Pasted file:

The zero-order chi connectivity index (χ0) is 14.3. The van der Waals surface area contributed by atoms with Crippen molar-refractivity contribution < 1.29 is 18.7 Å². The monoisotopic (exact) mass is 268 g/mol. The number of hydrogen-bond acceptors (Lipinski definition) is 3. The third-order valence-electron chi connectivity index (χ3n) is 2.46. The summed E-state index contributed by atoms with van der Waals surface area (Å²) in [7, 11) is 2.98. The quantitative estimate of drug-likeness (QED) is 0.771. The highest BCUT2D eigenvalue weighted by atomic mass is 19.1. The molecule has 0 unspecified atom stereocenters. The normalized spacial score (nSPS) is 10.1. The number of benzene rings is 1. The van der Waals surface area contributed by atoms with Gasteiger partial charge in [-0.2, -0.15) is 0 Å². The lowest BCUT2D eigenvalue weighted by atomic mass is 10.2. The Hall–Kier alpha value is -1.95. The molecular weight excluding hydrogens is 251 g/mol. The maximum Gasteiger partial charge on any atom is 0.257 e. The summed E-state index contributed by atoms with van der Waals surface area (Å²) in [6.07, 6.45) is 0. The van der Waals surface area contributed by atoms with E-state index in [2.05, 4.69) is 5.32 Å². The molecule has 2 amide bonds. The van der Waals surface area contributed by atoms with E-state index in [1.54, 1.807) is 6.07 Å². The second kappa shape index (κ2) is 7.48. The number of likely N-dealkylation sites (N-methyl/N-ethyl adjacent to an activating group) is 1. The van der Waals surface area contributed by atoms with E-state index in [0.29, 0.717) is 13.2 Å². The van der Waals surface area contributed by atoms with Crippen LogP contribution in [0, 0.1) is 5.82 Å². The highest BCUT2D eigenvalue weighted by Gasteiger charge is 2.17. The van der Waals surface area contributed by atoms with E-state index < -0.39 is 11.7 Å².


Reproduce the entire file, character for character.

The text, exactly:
The zero-order chi connectivity index (χ0) is 14.3. The van der Waals surface area contributed by atoms with Crippen molar-refractivity contribution < 1.29 is 18.7 Å². The monoisotopic (exact) mass is 268 g/mol. The number of hydrogen-bond acceptors (Lipinski definition) is 3. The third-order valence-electron chi connectivity index (χ3n) is 2.46. The summed E-state index contributed by atoms with van der Waals surface area (Å²) in [7, 11) is 2.98. The quantitative estimate of drug-likeness (QED) is 0.771. The highest BCUT2D eigenvalue weighted by atomic mass is 19.1. The molecule has 0 unspecified atom stereocenters. The normalized spacial score (nSPS) is 10.1. The number of benzene rings is 1. The van der Waals surface area contributed by atoms with Gasteiger partial charge in [-0.2, -0.15) is 0 Å². The lowest BCUT2D eigenvalue weighted by atomic mass is 10.2. The Hall–Kier alpha value is -1.95. The molecular weight excluding hydrogens is 251 g/mol. The maximum Gasteiger partial charge on any atom is 0.257 e. The summed E-state index contributed by atoms with van der Waals surface area (Å²) in [6.07, 6.45) is 0. The van der Waals surface area contributed by atoms with E-state index in [2.05, 4.69) is 5.32 Å². The molecule has 2 amide bonds. The van der Waals surface area contributed by atoms with E-state index in [1.54, 1.807) is 6.07 Å². The second kappa shape index (κ2) is 7.48. The number of likely N-dealkylation sites (N-methyl/N-ethyl adjacent to an activating group) is 1. The van der Waals surface area contributed by atoms with E-state index in [0.29, 0.717) is 13.2 Å². The van der Waals surface area contributed by atoms with Crippen LogP contribution in [0, 0.1) is 5.82 Å². The highest BCUT2D eigenvalue weighted by Gasteiger charge is 2.17. The van der Waals surface area contributed by atoms with E-state index < -0.39 is 11.7 Å².